Contributors to Words Beats & Life: The Global Journal of Hip-Hop Culture express their own opinions, which should not be interpreted as the official views of any organization with which they are affiliated. The views expressed in the journal do not necessarily reflect the opinions or views of 501(c)(3) nonprofit, Words Beats & Life, Inc. With exception of fair use, no part of this publication may be reproduced or used in any form or by any means either wholly or in part without prior written permission of Words Beats & Life, Inc. If you intend to use this publication for educational purposes, please contact us. Manuscripts, artwork and photographs can be accepted only with the understanding that neither the organization nor its agents accept liability for loss or damage.
For detailed information, terms and conditions, quotations and international inquiries, please e-mail firstname.lastname@example.org or call (202) 667-1192.
- Scholarly research papers: 3,000 words (minimum) to 8,000 words (maximum) (includes endnotes and reference list)
- Critical essays: 1,500 words-3,500 words (maximum)
- Scholarly reviews: 2,000 words (books, albums, films)
- Editorials: 1,500 words (maximum)
- Prose: 3,500 words (maximum; memoirs, narratives, fiction, etc.)
- Poetry: 6 poems, author bio and photo
- Artwork: 7-10 pieces, artist bio and photo (PDF, JPEG, TIFF)
- Interviews: 1,500 words (maximum)
Authors wishing to submit manuscripts below or exceeding these guidelines must consult with the editor-in-chief prior to submitting work.
Manuscripts for scholarly research papers should be typed and double spaced with at least one-inch margins. They should be prepared for anonymous reviewing, with any self-identifying references removed. If a cover sheet including identifying information is sent, this must be a separate document/file.
For documentation, punctuation, capitalization and other style formatting, Words Beats & Life follows the APA style guide. This style calls for a References section, with parenthetical in-text citations of author/year of publication/page.
Authors must check, correct and bring manuscripts up to date before final submission. Authors should verify facts, names of people, places and dates, and double-check all direct quotations and entries in the References list.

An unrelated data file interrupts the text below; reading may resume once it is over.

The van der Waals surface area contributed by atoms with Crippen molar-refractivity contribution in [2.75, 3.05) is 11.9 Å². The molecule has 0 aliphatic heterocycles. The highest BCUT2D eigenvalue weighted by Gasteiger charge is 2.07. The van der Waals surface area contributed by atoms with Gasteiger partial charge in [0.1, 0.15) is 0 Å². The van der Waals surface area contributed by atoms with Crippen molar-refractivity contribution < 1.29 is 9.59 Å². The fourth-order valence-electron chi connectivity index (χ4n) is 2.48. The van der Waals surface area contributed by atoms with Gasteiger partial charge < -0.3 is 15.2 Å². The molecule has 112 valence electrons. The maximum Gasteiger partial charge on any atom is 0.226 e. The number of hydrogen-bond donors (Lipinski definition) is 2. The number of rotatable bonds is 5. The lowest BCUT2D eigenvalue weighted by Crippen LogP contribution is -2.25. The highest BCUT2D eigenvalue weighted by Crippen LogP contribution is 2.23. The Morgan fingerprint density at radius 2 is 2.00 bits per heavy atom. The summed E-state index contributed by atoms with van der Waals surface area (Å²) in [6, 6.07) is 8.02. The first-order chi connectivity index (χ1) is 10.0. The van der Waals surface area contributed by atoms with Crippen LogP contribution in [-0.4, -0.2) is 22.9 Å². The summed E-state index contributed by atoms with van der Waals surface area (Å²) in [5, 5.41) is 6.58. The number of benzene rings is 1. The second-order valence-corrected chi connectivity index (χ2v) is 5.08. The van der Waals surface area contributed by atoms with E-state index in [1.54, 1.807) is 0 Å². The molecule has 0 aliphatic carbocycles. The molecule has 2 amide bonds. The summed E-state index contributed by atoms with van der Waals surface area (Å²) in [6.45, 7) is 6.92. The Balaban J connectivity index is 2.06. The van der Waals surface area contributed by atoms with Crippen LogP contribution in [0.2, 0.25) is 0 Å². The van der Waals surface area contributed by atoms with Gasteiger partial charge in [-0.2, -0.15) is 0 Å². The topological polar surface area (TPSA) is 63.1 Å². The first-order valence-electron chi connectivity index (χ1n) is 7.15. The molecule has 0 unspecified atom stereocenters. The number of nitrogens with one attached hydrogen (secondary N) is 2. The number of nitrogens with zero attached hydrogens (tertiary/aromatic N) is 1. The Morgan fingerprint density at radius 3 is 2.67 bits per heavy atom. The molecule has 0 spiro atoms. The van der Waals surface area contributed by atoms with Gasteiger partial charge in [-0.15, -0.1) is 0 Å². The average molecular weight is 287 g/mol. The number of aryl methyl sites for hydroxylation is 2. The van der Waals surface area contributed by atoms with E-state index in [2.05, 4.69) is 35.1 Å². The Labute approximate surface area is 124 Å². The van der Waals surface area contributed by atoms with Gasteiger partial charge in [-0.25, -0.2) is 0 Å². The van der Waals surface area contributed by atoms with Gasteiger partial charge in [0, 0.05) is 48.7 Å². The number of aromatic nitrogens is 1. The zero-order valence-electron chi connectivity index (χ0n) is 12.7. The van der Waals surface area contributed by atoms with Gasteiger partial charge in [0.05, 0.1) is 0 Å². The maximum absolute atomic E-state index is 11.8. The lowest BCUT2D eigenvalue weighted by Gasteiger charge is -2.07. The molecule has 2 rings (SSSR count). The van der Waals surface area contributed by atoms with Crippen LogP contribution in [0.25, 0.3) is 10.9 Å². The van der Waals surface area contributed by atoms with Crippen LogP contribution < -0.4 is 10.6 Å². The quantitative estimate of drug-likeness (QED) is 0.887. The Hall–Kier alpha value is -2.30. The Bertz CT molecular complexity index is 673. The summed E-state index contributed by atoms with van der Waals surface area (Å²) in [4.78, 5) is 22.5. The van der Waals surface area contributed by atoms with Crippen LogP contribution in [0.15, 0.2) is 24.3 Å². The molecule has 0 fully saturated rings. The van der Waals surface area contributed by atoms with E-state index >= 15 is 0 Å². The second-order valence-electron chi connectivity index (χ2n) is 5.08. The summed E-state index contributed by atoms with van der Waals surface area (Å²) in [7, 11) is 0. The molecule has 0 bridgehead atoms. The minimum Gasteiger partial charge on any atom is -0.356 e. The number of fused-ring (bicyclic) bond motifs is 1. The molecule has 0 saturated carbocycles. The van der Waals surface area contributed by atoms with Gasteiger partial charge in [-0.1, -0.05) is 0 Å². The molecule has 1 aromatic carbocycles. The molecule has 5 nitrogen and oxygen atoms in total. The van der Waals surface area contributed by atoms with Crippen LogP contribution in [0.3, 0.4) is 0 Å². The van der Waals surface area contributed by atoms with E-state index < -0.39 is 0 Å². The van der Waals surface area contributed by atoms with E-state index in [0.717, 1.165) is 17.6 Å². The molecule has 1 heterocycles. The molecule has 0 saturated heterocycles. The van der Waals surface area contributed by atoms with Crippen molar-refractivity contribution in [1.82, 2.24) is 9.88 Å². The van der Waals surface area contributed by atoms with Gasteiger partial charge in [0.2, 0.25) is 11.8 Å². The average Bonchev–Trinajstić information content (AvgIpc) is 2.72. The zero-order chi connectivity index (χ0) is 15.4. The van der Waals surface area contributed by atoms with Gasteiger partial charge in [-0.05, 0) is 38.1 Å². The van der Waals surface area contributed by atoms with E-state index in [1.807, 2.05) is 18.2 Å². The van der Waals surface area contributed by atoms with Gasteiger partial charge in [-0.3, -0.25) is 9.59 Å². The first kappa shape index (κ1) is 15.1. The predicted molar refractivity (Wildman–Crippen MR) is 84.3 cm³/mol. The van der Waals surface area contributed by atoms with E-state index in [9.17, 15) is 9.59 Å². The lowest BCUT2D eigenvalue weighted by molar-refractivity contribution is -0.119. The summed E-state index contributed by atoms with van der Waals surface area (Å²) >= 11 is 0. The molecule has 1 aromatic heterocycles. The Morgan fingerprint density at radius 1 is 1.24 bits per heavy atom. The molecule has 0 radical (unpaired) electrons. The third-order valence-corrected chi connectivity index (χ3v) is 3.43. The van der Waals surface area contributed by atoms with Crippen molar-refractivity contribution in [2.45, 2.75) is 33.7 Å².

Notes will appear as endnotes at the end of scholarly articles, but the numerical sequence runs throughout the article. These should be kept to a minimum (not normally more than twelve) and be identified by a superscript numeral. Please avoid using automatic footnote/endnote functions; simply append the endnotes to the end of the article.
Illustrations, photographs and other graphics can be included with an indication of placement in the text. Authors are responsible for obtaining permissions for all copyrighted materials. Sources must be indicated. All illustrations, etc. should be accompanied by a caption and an acknowledgement to the copyright holder.
Any illustrations, etc. submitted electronically should be at least 300 dpi (600 dpi is preferred) in .jpeg or .tiff format.
A brief note on the author is required, including name, title, institutional affiliation and contact information (preferably an e-mail address).
All submissions designated as scholarly require an abstract that should not exceed 150 words in length. The abstract should be written in a manner so as to make clear the significant findings of the article to readers from across disciplines.
Click the link for samples of good abstracts. http://research.berkeley.edu/ucday/abstract.html
All scholarly submissions should be accompanied by five key words